Last week, I attended the Aspen Ideas Festival in Colorado. This year’s theme was “Smart Solutions to the World’s Toughest Challenges.” The health care track covered topics such as Ebola, cancer, dying with dignity and personalized medicine. I was inspired by the innovative thinking that this festival represents—especially as it relates to the patient.
The health care industry is on the cusp of a dramatic transformation, and one of the biggest drivers of this change is the patient—or should I say the health care consumer. People want more convenience, accessible information, and a higher quality of service.Spending an hour in a waiting room for a scheduled appointment or having to take off work for a doctor’s appointment because your doctor’s office only provides services from 8 a.m. to 5 p.m. is no longer acceptable. And consumers are voicing that opinion loud and clear. Just look at the rise of retail-based health clinics, which are operated by large drugstore chains such as Walgreens, CVS Health and Wal-Mart to treat common ailments like ear infections, strep throat and pink eye.
The number of retail clinics increased almost 900 percent between 2006 and 2014, from 200 to 1,800, according to a study released by The Robert Wood Johnson Foundation and Manatt Health in April 2015. In addition, the number of retail clinic visits increased from roughly 1.5 million to 10.5 million in 2012. Convenience was the No. 1 reason that families chose to use a retail clinic—58.6 percent cited the hours were more convenient, 55.9 percent cited that there was no need to make an appointment and 48.1 percent cited that the location was more convenient, the study found.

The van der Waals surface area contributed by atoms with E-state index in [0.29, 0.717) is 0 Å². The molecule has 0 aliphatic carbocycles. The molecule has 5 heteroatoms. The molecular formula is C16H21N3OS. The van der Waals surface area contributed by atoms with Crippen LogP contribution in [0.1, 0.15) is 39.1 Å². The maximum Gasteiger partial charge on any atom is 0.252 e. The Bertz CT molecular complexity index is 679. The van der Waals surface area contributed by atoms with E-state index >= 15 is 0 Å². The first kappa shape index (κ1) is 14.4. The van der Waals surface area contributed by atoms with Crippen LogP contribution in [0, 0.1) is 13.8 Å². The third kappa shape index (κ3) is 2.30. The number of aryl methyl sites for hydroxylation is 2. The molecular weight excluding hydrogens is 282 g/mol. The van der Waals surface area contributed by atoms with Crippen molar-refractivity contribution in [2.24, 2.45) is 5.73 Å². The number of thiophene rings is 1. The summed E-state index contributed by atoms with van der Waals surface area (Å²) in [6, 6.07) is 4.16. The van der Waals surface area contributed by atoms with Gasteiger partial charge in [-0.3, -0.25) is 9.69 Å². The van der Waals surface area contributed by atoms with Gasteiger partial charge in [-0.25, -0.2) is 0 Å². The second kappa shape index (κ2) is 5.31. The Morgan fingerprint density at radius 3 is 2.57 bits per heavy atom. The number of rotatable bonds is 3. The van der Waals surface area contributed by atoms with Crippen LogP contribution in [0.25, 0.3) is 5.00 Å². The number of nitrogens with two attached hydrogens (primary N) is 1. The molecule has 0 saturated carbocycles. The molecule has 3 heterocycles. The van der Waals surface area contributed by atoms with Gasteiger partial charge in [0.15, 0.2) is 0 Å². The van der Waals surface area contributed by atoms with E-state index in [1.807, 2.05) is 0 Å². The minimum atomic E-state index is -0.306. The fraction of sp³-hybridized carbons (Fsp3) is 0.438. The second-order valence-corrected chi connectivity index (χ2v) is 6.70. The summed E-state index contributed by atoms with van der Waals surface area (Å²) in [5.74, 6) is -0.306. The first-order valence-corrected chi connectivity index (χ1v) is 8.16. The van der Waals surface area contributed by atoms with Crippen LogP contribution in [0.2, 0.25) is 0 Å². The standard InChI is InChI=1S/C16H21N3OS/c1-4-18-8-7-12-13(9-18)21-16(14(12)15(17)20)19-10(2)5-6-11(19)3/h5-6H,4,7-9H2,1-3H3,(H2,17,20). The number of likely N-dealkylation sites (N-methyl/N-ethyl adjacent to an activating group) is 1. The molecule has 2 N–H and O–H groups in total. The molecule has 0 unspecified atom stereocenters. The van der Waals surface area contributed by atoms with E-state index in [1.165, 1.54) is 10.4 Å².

Aside from convenience and accessibility, people also want high-quality health care that is affordable. Health care is no longer a service that is paid for by someone else. Employers have been shifting more financial responsibility to employees for years in order to reduce spending on health care benefits.Eighteen percent of U.S. employers have already implemented high-deductible health plans, and 44 percent are considering it, according to a February 2015 report by Deloitte.
Now that people have more money at risk, they are demanding health care services that provide value. For some that may mean having online access to their children’s medical records. For others it may mean transparency including a hospital or physician’s quality and safety ratings. And others may want the ability to communicate with physicians by e-mail. The bottom line is patients’ expectations of health care services have changed. Businesses like Zappos and Amazon have altered how people shop and what level of service they expect. Those expectations are now being directed at the health care industry. The challenge for providers is to develop and implement a consumer experience strategy that meets consumer expectations, which vary from patient to patient.
In the future, those expectations may include wearable devices and apps that can report data such as real-time vital signs and medication adherence or check for an ear infection and communicate that information directly to your physician. As discussed during the Aspen Ideas Festival, these types of technologies can not only help engage patients in their health care, but also improve health outcomes for populations of patients by focusing on prevention. But are health care providers ready for the “do-it-yourself” health care consumer? Not yet. There is still a lot of heavy lifting to be done around health information technology, privacy and reimbursement.